Most Loved in All the World

by Tonya Cherie Hegamin and Cozbi A. Cabrera

A stirring picture book punctuated by the sharp pain of slavery is grounded by the... read more

A stirring picture book punctuated by the sharp pain of slavery is grounded by the sense of immense love between an African American mother and child. The young narrator describes the hardship of their lives: “Tonight when Mama come home / she have whip marks ’cross her back…” But each evening her mother is working on a quilt: “Mama smiles and whisper in my ear: 'A log cabin means a place is safe. / This star is brightest in the sky; it’s for you to follow.’ ” Although the girl doesn’t know it, her mother is preparing her for a flight to freedom without her. Tonya Cherie Hegamin follows her powerful story with an author’s note about the Underground Railroad that includes discussion of why a mother might willingly send her child away, and also disputed historical viewpoints about the use of quilts. Hegamin states that her desire was to use the symbols of quilting “as a device to share information about slavery” rather than to document the use of quilts as fact. Cozbi Cabrera provides a beautiful visual accompaniment to the story with paintings and quilt tableaus. (Ages 6–9)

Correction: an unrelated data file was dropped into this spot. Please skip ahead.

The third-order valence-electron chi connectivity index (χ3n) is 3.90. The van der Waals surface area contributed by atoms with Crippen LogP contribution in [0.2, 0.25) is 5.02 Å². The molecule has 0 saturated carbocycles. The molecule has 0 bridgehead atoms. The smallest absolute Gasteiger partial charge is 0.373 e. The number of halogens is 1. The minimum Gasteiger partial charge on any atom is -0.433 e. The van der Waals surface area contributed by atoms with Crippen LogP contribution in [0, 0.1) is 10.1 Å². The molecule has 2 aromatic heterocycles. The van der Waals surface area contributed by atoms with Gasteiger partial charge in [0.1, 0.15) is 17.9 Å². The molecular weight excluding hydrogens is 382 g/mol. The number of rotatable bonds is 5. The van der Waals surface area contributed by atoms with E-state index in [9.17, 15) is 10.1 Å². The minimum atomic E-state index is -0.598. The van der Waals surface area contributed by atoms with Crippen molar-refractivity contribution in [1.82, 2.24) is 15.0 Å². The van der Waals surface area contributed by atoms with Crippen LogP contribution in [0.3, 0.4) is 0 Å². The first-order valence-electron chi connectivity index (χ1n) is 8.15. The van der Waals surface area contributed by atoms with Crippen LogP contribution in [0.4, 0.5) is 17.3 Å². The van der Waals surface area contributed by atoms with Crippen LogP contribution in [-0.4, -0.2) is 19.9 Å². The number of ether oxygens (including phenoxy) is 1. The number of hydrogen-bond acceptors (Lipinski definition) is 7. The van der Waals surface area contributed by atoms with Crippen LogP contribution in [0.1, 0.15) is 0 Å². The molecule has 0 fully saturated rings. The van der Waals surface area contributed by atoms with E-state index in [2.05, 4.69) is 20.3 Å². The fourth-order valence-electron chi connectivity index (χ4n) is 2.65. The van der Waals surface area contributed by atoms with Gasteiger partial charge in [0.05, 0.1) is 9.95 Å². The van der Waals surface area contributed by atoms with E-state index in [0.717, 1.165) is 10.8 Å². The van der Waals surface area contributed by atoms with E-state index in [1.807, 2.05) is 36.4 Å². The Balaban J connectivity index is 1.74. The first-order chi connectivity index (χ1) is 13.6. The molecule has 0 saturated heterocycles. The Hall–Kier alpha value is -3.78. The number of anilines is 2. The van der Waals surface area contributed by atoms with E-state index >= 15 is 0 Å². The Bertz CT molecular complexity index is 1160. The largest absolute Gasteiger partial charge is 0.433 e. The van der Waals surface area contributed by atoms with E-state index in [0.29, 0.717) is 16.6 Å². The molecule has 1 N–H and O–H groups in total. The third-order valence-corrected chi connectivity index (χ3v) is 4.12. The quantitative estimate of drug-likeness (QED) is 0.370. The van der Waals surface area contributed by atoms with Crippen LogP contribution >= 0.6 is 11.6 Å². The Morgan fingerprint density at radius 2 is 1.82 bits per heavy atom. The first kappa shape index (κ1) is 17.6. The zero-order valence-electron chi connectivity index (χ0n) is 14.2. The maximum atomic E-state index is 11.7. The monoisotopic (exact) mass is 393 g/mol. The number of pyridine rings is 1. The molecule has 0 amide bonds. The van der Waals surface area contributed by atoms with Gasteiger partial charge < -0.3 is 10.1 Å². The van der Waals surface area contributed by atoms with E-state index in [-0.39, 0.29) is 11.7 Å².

© Cooperative Children's Book Center, Univ. of Wisconsin - Madison, 2010

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